Echinops kebericho is an erect massive rootstock-bearing perennial herb that grows up to a height of 1.2 m belonging to the genus Echinops.[49] It is known to contain some secondary metabolites like alkaloids, polyphenols, saponins, phytosterols, carotenoids, lignans, sesquiterpene alcohols, acetylenic and thiophene compounds, and essential oil.[50] Significant reductions in egg count and worm burden were observed in the mice that received the graded doses of the 70% ethanol extract of Echinops kebericho compared against the tween 80 treated positive control.[34] Also, significant reductions in faecal egg count of 64.44%, 42.96% and 26.82% were observed in mice that received 1200, 600 and 300 mg/kg/day, in that order. Furthermore, a reduction in worm burden of 65.71, 47.86 and 31.43% at the different doses was observed.[34] The high egg reduction was attributed to lower worm recovery due to the death of the adult worms or reduced fecundity of female worms already present.

Miconia willdenowii

Miconia willdenowii is a plant of the family Melastomataceae that has been identified as a promising bioactive source of schistosomicidal compounds.[35] The ethanol extract of this plant at 200 μg/mL was found to kill about 65% of S. mansoni worms in a concentration-dependent manner, with 25–75 μg/mL concentrations giving rise to 50% mortality of the worms.[36] Moreover, the hexane fraction of M. willdenowii at 75 μg/mL caused the death of 80% of the worms, while 50 μg/mL of the same extract killed a quarter of the worms, indicating that the schistosomicidal bioactivity of the plant extract could result from non-polar bioactive compounds in the plant extract.[36] Further purification of the hexane fraction of the plant extract revealed that the specific bioactive compound responsible for the observed schistosomicidal activity was primin. Incubation of S. mansoni with primin at various concentrations ranging from 5.0 to 28.0 μg/mL indicated that primin exerted a strong schistosomicidal activity in a dose-dependent manner, showing a comparable antischistosomal activity as 2 μg/mL praziquantel.[36]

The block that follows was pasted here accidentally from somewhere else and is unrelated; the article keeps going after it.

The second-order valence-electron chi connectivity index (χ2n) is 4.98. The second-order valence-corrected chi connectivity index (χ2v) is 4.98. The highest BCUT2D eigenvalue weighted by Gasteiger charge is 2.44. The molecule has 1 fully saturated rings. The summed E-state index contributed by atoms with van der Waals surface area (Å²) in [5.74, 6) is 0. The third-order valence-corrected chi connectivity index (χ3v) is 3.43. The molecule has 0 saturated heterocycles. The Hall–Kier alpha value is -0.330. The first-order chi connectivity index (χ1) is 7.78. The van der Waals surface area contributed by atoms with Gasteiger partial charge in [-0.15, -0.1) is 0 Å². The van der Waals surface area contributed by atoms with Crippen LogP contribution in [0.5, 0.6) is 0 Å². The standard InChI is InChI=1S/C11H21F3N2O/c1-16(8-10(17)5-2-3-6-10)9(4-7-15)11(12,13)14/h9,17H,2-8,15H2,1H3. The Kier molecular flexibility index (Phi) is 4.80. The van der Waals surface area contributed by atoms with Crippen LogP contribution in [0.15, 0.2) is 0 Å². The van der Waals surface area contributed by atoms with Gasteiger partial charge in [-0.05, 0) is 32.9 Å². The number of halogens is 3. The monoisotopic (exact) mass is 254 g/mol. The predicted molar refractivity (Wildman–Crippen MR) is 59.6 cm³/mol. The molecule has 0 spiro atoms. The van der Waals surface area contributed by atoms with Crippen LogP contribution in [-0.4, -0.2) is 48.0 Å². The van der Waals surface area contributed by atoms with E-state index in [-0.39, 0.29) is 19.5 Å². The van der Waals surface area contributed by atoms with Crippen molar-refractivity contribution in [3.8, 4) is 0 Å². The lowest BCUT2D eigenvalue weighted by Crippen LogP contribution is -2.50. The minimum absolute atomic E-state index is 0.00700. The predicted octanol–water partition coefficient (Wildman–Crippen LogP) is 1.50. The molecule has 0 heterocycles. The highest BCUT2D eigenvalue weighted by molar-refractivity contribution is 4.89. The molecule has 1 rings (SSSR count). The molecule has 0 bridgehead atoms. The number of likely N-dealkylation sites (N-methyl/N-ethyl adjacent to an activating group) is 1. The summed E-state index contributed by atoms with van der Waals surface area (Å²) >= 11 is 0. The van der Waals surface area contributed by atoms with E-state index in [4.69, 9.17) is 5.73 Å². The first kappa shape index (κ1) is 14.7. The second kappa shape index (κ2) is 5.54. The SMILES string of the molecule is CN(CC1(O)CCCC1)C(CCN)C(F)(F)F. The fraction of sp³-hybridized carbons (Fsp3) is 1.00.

Malus domestica, Citrus limon and Allium cepa

The administration of the methanolic extract of M. domestica at 7 weeks post-infection (p.i) at 300 and 200 mg/kg caused a percentage worm reduction of 85.93 and 72.22%, respectively, in S. mansoni infected mice.[37] Administration of 2 g/100 g b.w A. cepa mixed with a standard pelleted diet caused a significant reduction of liver and intestinal worm load, and percentage of immature ova in infected mice.[51] On the other hand, administration of A. cepa extract at 500 and 300 mg/kg body weight gave a worm reduction of 72.59 and 58.52%, respectively, while C. limon at 200 and 100 mg/kg caused a reduced worm infection of 42.96 and 29.63%, respectively.[37] In addition, the methanolic extracts were able to improve the host antioxidant system as reflected by increased glutathione reductase in the treatment groups, unlike the control group where the S. mansoni infection caused an imbalance between the host antioxidant system and free radicals' generation.[37]

Curcuma longa and Nerium oleander

S. mansoni adult worms were killed following 24 h of in vitro incubation in not more than 100 μg/mL of Curcuma longa L. and Nerium oleander L. extracts.[38] In addition, different organic extracts of C. longa indicated varied efficacies, with the highest schistosomicidal activity being exerted by the chloroform extract.[38] Also, Curcuma longa significantly reduced both male and female S. mansoni worm burden when administered either 1- or 4-week post-infection.[52]

Clerodendrum umbellatum poir leaves

Clerodendrum umbellatum is of the Lamiaceae family and is commonly found in Tropical Africa, Central America and Tropical Asia.[53]